Tutorials are the fundamental means to introduce a video game and its mechanics to a player. Depending on the genre and the difficulty of the game, tutorials may take on different forms from giving a bare-bones lesson on mechanics, or immersing the player in a likely situation while teaching the different mechanics. These are ultimately depending on the decision of the developers on how much they show in the tutorial.

Dota 2 is one of the most difficult multiplayer games in the market due to its complexity and nature as a MOBA game. From controlling heroes to learning objectives and items, there is a huge amount of information that the player must know before even making it past Herald ranks. The tutorial currently available in the client attempts to accomplish that with a five-part tutorial exploring different aspects of the game.

The Good Points

Currently, the Dota 2 tutorial has a good pace of progression in its tutorial. Once you start on Mechanics, the first level, it displays the fundamental points of the game from hero movement to minimap, objectives, and the lanes. It adds more aspects as you proceed on through the tutorials.

The game also forcibly pauses to show in-game tips and instructions for players to attack and cast their abilities. This creates an environment that teaches players without pressuring them with the amount of time. So much information is processed by each player in every passing moment of the game, which makes it overwhelming for beginners.

In each part of the tutorial, players are also given preset heroes that are easy to understand and embody each of the five roles from middle to carry to support. It implicitly teaches the player that there are different roles in each game.

Outside of the official tutorial, there are additional learning materials like the Last Hit Trainer, a mini-game that teaches one of the biggest fundamentals for the game. It is straightforward, and implicitly shows how important this one mechanic is to every aspiring Dota 2 player.

Areas in Need of Improvement

With the flexibility of item builds complementing various playstyles, the short item shop tutorial does not necessarily teach the concept of flexibility and recommended items for the beginner. While recommended items can come from player-made guides that are available in the client, Dota 2 could at least guide the beginner towards the idea of not rigidly sticking to a single build.

There should also be a tutorial that covers the fundamentals for warding, especially for supports. Because supports do not tend to last hit minions, a beginner support might unwarily take creeps from his carry and get flamed. While the earlier tutorials do teach denying creeps, it should also be emphasized as a practice more frequent for supports.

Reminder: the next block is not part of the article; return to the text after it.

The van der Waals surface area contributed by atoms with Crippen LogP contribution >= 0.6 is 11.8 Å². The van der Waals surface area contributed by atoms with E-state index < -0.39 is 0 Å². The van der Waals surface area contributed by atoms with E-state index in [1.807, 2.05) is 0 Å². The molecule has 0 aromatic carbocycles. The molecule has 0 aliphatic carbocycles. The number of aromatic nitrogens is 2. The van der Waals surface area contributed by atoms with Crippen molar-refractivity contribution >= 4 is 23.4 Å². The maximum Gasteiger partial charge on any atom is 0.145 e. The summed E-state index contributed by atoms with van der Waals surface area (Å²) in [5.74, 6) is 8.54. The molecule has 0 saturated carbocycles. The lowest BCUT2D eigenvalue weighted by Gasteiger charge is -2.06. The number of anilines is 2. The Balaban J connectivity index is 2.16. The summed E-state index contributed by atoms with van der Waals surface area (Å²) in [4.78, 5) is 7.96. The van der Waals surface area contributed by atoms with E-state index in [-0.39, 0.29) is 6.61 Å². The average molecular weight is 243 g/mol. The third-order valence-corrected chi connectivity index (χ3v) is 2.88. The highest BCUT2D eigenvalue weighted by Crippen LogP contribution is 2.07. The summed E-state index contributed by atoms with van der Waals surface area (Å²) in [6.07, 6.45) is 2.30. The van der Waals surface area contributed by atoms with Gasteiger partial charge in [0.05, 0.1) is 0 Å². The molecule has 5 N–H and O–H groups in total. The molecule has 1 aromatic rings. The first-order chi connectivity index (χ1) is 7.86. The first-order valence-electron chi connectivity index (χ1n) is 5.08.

Roles are fundamental to the team play in Dota 2, but the tutorial does not make it clear that it is the norm for most games, whether pub or not. A game with five carries playing is likely to end in disaster where they are fighting for their own resources, rather than fighting to destroy the enemy Ancient. An expanded tutorial system exploring roles and other similar norms can be an optional tutorial alongside the Last Hit Trainer, as it is a concept that will come after games of playing.

With over 119 heroes in the roster split between three stat types, it can be hard to find a hero that clicks with beginners. It is great that all of them are free of charge, but the sheer number of choices makes it hard for them to try to pick a hero to stick to while learning the rest of the Dota 2 mechanics. Having a recommended hero pool based on the playstyle from the fifth and last part of the tutorial can help players ease into the game by first learning their heroes, then learning the rest of the game with those heroes.

Concluding Thoughts

All things considered, the current Dota 2 tutorial is pretty okay. It is impossible to simplify a game as complex as Dota 2 and make it palatable for the average person. For players experienced with MOBA games, however, the tutorial is also useful for bridging the common knowledge between their old and new MOBA games.

It is recommended to check out online resources for additional learning about the game. At the end of the day, Dota 2 will remain the complex game that it currently is, but some dedicated players have taken their personal time to make guides that cater a specific niche in the Dota 2 tutorial. There’s even a guide that matches the Dota 2 concepts with League concepts, and all it needs is for you to know where to look in order to find the perfect guide for your first steps in the game.

How about you? Do you think Dota 2 needs a better tutorial?